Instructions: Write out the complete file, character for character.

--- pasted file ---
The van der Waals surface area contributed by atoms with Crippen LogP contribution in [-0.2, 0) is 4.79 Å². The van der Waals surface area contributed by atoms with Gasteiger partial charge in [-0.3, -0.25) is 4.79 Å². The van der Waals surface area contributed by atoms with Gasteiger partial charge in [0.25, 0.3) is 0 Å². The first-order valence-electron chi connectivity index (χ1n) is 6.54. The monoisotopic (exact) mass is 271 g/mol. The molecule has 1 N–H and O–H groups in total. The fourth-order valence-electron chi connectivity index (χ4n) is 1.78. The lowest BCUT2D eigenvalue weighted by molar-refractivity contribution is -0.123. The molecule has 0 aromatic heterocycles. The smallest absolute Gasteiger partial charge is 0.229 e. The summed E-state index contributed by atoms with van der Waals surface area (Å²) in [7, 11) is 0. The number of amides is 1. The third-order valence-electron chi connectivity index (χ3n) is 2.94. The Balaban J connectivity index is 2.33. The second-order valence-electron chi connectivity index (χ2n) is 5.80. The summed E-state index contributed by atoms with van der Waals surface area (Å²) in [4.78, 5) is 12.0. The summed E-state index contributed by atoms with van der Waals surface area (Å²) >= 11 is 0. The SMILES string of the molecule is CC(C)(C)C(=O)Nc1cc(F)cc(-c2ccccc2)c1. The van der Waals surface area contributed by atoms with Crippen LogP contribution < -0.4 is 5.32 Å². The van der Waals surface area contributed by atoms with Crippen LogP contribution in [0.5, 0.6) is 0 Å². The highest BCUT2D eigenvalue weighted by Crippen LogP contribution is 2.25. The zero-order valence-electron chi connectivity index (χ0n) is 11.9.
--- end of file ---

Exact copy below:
The van der Waals surface area contributed by atoms with Crippen LogP contribution in [-0.2, 0) is 4.79 Å². The van der Waals surface area contributed by atoms with Gasteiger partial charge in [-0.3, -0.25) is 4.79 Å². The van der Waals surface area contributed by atoms with Gasteiger partial charge in [0.25, 0.3) is 0 Å². The first-order valence-electron chi connectivity index (χ1n) is 6.54. The monoisotopic (exact) mass is 271 g/mol. The molecule has 1 N–H and O–H groups in total. The fourth-order valence-electron chi connectivity index (χ4n) is 1.78. The lowest BCUT2D eigenvalue weighted by molar-refractivity contribution is -0.123. The molecule has 0 aromatic heterocycles. The smallest absolute Gasteiger partial charge is 0.229 e. The summed E-state index contributed by atoms with van der Waals surface area (Å²) in [7, 11) is 0. The number of amides is 1. The third-order valence-electron chi connectivity index (χ3n) is 2.94. The Balaban J connectivity index is 2.33. The second-order valence-electron chi connectivity index (χ2n) is 5.80. The summed E-state index contributed by atoms with van der Waals surface area (Å²) in [4.78, 5) is 12.0. The summed E-state index contributed by atoms with van der Waals surface area (Å²) >= 11 is 0. The SMILES string of the molecule is CC(C)(C)C(=O)Nc1cc(F)cc(-c2ccccc2)c1. The van der Waals surface area contributed by atoms with Crippen LogP contribution < -0.4 is 5.32 Å². The van der Waals surface area contributed by atoms with Crippen LogP contribution in [0.5, 0.6) is 0 Å². The highest BCUT2D eigenvalue weighted by Crippen LogP contribution is 2.25. The zero-order valence-electron chi connectivity index (χ0n) is 11.9.